Moderating effect of brand commitment on apparel brand prestige in upward comparisons

Ken Kumagai, Shin’ya Nagasawa

Research output: Contribution to journalArticlepeer-review

Abstract

This study explores the location effect on consumers’ perceptions of a particular apparel brand’s prestige when a fashion store is operated adjacent to the apparel boutiques of other prestigious brands. It also aims to examine variations in this effect according to consumers’ brand commitment levels. Via a survey conducted in Japan, the influence of prestige disparity between a particular apparel brand and adjacent brands on perceived brand prestige was assessed across different store location frames. The data reveal that a consumer perceives a particular brand prestige to be higher than before when the prestige of its adjacent brand is moderately higher than its own (assimilation), while this effect disappears once the prestige disparity becomes large. The data also suggest that the assimilation effect is more obvious when a consumer’s calculative brand commitment is high, while the influence of his/her affective commitment level is insignificant. These results suggest that managers should assess whether the prestige disparity is adequate between their brands and adjacent ones and take note of calculative commitment levels of target consumers to predict the location effect on their brand equities.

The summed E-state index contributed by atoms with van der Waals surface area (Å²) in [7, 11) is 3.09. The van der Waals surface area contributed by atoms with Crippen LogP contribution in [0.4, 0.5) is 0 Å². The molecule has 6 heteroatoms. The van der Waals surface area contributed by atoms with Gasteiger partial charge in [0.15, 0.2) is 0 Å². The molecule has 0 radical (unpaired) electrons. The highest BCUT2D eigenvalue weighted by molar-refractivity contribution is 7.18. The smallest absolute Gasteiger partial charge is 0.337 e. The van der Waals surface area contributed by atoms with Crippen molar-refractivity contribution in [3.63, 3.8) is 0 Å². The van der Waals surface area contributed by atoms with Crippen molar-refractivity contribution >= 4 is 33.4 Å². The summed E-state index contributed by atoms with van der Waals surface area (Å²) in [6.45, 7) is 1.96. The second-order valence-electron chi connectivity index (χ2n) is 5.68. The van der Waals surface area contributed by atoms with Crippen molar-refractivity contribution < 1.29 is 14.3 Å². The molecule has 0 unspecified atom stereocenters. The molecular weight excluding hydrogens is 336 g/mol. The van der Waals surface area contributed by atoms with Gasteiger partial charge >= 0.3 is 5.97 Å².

Original languageEnglish
JournalJournal of Global Fashion Marketing
DOIs
Publication statusAccepted/In press - 2021

Keywords

  • affective brand commitment
  • Assimilation
  • calculative brand commitment
  • contrast
  • upward comparison

ASJC Scopus subject areas

  • Cultural Studies
  • Strategy and Management
  • Marketing
  • Management of Technology and Innovation

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